I’m not sure how I plan on achieving anything on the lines of what I’ve stated. A fairly good manner might be sticking to my comfort zone and creating or helping sustainable tech businesses that embody that sort of culture. The hope there is that people can start to see what business should look like. A sphere of interest there might be politics. Many political systems across the world are extremely broken, and people should have access to the same crazy data pipelining that companies like Palantir and Addepar are providing to large private organizations to make more informed and meaningful decisions. I might want to run for office (US Senate) one day, and lead by example.
Amongst all this uncertainty, I’m sure of this: nothing I set out to achieve I’ll accomplish on my own. The only way real change will happen is if I believe in motivating others to help each other achieve their collective ambitions. Being able to leverage each other instead of competing for meaningless scraps is the biggest hurdle we as a species need to overcome. Once we communally realize we’re all insignificant in the grand scheme of our universe, we can focus on improving and empowering each other’s existence.
07 Dec 2016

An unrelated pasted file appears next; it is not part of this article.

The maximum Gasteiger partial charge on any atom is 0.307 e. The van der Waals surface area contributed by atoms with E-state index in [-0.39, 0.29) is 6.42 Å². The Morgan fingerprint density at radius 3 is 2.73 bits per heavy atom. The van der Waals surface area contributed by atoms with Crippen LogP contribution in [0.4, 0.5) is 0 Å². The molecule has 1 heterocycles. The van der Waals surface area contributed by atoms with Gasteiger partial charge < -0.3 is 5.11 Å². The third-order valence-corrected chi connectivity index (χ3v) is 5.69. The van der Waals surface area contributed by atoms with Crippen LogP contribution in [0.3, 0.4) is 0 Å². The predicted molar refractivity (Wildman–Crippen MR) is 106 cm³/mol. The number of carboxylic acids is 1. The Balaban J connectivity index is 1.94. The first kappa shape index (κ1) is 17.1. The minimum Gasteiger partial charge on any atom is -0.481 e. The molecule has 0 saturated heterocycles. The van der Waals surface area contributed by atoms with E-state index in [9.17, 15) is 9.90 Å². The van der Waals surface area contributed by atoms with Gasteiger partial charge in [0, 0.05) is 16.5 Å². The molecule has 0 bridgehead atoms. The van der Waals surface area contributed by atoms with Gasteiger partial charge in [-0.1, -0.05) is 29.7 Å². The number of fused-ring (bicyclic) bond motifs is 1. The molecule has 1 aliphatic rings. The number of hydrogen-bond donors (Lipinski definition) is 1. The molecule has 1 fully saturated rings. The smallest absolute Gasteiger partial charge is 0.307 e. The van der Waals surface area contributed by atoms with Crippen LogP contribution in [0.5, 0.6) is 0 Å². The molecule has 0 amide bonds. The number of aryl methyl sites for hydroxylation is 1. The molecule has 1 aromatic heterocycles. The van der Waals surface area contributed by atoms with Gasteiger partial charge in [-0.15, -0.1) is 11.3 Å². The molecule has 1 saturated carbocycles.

It seems today that no discussion of Oakland is complete without a gander of the seemingly viral dispersion of tech companies and gentrification that often comes with their spread. Given the seemingly endless spike in real estate within San Francisco and Oakland’s vicinity to one of the world’s best engineering schools, it would be deemed inevitable that Oakland would succumb to the same trends that San Francisco did. Yet, this isn’t the first time Oakland has faced mass gentrification at the influence of big tech. During the original dot com years, then mayor Jerry Brown made a huge push for “redevelopment” of the downtown area as well as construction of housing projects in the hopes of incentivizing ten thousand tech individuals and more of the same liking. Even though the dot com crash of 2003 would severely halt the progress of gentrification in Oakland, much of the same signatures that defined the beginning of the 21st century have been identified today. Clearly, much like it did in 1999, locals are having trouble maintaining their homes as well as the culture that drove the diverse nature of Oakland. Yet, while both time periods in Oakland have shown similar signs of urban displacement, severe partitioning of communities, disparity in access to resources, and income inequality, the city of Oakland as a whole has shown a more amenable but cautious attitude to the expansion of tech companies in recent years, an attitude that should encourage a harmonious relationship with the tech sector in tandem with maintaining and incorporating with tech.